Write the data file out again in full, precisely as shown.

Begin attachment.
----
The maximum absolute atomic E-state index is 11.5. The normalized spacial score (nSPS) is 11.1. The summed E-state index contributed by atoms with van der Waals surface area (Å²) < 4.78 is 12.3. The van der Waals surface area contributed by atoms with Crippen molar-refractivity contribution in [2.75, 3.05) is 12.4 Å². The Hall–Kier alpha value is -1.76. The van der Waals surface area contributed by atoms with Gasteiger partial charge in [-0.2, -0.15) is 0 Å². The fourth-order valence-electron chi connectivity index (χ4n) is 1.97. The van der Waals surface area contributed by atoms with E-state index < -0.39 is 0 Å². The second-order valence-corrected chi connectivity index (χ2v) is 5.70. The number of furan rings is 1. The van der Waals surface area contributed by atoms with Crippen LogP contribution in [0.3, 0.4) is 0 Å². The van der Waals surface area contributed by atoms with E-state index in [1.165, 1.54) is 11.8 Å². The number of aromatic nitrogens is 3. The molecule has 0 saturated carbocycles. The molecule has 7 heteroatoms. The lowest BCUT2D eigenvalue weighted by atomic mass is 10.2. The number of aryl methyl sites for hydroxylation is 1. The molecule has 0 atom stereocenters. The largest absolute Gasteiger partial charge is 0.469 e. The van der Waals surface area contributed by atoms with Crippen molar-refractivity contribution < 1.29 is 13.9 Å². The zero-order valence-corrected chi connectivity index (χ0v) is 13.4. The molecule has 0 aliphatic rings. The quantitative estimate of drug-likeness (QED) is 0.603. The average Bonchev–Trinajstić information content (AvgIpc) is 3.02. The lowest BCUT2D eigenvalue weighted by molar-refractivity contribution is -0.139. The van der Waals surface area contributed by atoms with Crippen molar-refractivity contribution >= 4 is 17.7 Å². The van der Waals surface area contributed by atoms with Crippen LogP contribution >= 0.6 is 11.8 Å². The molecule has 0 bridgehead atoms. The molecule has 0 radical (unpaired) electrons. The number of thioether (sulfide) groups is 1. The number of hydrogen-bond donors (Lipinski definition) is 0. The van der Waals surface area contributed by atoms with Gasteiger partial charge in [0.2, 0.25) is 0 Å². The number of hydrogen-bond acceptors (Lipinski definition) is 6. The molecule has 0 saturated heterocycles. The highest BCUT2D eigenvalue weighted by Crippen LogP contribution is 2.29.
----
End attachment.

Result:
The maximum absolute atomic E-state index is 11.5. The normalized spacial score (nSPS) is 11.1. The summed E-state index contributed by atoms with van der Waals surface area (Å²) < 4.78 is 12.3. The van der Waals surface area contributed by atoms with Crippen molar-refractivity contribution in [2.75, 3.05) is 12.4 Å². The Hall–Kier alpha value is -1.76. The van der Waals surface area contributed by atoms with Gasteiger partial charge in [-0.2, -0.15) is 0 Å². The fourth-order valence-electron chi connectivity index (χ4n) is 1.97. The van der Waals surface area contributed by atoms with E-state index < -0.39 is 0 Å². The second-order valence-corrected chi connectivity index (χ2v) is 5.70. The number of furan rings is 1. The van der Waals surface area contributed by atoms with Crippen LogP contribution in [0.3, 0.4) is 0 Å². The van der Waals surface area contributed by atoms with E-state index in [1.165, 1.54) is 11.8 Å². The number of aromatic nitrogens is 3. The molecule has 0 saturated carbocycles. The molecule has 7 heteroatoms. The lowest BCUT2D eigenvalue weighted by atomic mass is 10.2. The number of aryl methyl sites for hydroxylation is 1. The molecule has 0 atom stereocenters. The largest absolute Gasteiger partial charge is 0.469 e. The van der Waals surface area contributed by atoms with Crippen molar-refractivity contribution < 1.29 is 13.9 Å². The zero-order valence-corrected chi connectivity index (χ0v) is 13.4. The molecule has 0 aliphatic rings. The quantitative estimate of drug-likeness (QED) is 0.603. The average Bonchev–Trinajstić information content (AvgIpc) is 3.02. The lowest BCUT2D eigenvalue weighted by molar-refractivity contribution is -0.139. The van der Waals surface area contributed by atoms with Crippen molar-refractivity contribution >= 4 is 17.7 Å². The van der Waals surface area contributed by atoms with Crippen LogP contribution >= 0.6 is 11.8 Å². The molecule has 0 bridgehead atoms. The molecule has 0 radical (unpaired) electrons. The number of thioether (sulfide) groups is 1. The number of hydrogen-bond donors (Lipinski definition) is 0. The van der Waals surface area contributed by atoms with Gasteiger partial charge in [0.2, 0.25) is 0 Å². The number of hydrogen-bond acceptors (Lipinski definition) is 6. The molecule has 0 saturated heterocycles. The highest BCUT2D eigenvalue weighted by Crippen LogP contribution is 2.29.